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The Supreme Court should not have lifetime appointments for justices (Op-Ed)

The Supreme Court of the United States (SCOTUS) has been responsible for making landmark legal decisions and setting precedents in our society for centuries.

 As the highest court in the land, the individuals who are appointed hold an innate responsibility to the wellbeing, protection, and advocacy of the citizens of the United States. When nominated by a sitting president and confirmed by the Senate for a lifetime appointment to the court, it is incredibly important to ensure that these individuals, known as justices, are morally and ethically sound, well-educated and knowledgeable on the law, and well-versed in the issues, values, and dilemmas that influence the U.S.

However, in the 21st century, we as a nation are seeing some questionable decision-making with significant consequences from these 9 individuals in D.C. 

As it stands, SCOTUS consists of Chief Justice John G. Roberts, Jr. and associate justices Clarence Thomas, Samuel A. Alito, Jr., Sonia Sotomayor, Elena Kagan, Neil M. Gorsuch, Brett M. Kavanaugh, Amy Coney Barrett, and Ketanji Brown Jackson, the most recently appointed justice, taking her seat in June of 2022. Alternatively, Chief Justice Roberts assumed his seat in September of 2005, according to the Supreme Court’s website. 

Simply put, SCOTUS and other federal judges are the only public servants in the U.S. government that serve lifetime appointments, meaning that they are bound to the responsibilities of the court until they either pass away or willfully retire, which is a relatively uncommon move.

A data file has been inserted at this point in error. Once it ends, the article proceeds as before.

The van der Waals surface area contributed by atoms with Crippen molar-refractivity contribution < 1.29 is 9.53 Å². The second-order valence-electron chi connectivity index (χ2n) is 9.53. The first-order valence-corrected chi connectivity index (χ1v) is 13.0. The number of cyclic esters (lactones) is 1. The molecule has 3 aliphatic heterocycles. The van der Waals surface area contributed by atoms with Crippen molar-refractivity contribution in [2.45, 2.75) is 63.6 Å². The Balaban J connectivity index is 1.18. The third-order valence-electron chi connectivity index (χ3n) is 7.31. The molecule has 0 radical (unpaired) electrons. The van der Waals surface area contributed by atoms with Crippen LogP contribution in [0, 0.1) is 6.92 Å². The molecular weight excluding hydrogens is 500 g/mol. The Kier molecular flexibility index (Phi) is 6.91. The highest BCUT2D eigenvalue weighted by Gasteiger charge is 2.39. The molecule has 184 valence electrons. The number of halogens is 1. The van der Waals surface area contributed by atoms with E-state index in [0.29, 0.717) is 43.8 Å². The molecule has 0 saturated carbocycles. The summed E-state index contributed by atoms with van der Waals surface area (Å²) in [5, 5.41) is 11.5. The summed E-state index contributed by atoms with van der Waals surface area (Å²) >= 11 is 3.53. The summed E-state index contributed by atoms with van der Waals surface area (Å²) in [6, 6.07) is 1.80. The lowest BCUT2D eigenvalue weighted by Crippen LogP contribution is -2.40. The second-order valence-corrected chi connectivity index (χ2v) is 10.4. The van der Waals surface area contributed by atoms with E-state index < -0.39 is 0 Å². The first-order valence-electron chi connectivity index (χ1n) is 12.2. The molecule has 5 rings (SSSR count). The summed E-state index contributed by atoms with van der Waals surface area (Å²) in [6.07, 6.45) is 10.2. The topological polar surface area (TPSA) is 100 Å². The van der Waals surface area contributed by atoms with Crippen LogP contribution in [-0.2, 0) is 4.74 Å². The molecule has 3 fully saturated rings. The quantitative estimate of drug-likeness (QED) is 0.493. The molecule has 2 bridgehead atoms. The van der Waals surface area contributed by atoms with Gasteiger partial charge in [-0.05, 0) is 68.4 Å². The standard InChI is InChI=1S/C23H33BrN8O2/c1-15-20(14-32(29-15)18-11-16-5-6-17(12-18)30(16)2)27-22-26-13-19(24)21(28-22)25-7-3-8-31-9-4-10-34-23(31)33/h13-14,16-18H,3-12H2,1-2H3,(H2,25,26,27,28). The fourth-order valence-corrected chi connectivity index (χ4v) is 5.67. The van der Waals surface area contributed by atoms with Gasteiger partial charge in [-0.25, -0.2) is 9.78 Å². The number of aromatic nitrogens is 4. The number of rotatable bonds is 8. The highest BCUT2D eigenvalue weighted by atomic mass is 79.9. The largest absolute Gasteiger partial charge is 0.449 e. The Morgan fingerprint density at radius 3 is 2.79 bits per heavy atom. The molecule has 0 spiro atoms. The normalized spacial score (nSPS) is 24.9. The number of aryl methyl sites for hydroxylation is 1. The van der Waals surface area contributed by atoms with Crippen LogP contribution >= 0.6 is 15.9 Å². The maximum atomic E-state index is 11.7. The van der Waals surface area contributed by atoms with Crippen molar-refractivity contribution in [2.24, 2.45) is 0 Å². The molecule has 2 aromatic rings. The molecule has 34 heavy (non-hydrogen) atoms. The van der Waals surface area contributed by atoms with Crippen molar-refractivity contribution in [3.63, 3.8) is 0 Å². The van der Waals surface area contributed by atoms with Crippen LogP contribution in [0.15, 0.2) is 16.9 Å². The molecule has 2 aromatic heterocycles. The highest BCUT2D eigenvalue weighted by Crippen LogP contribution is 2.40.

As well, these judges are hearing court cases that are so controversial and complicated that they must be decided by the most powerful legal entity in the country, setting the precedent for how similar cases are handled in the future, and having a major influence on lower levels of law and public opinion.

Why then, are we allowing these individuals, with some nearing retirement age already, to handle these contemporary issues that will continue to evolve?

Although prohibited from registering and affiliating with a political party, it is glaringly obvious that certain justices were hand-selected by presidents that aligned with either the Republican or Democratic party. Through this, they are sure to increase their chances of confirmation from a similarly-aligned senate, therefore allowing more political influence into legal decisions that are important to a president or congressperson’s constituents. 

This strategy is enabled and supported for long-term influence with very little agency to remove the justice, allowing for entire generations of Americans to be subjected to the decision-making of an undeniably partisan court. 

It’s time to re-evaluate, and ensure that justice precedes party in this institution once again.

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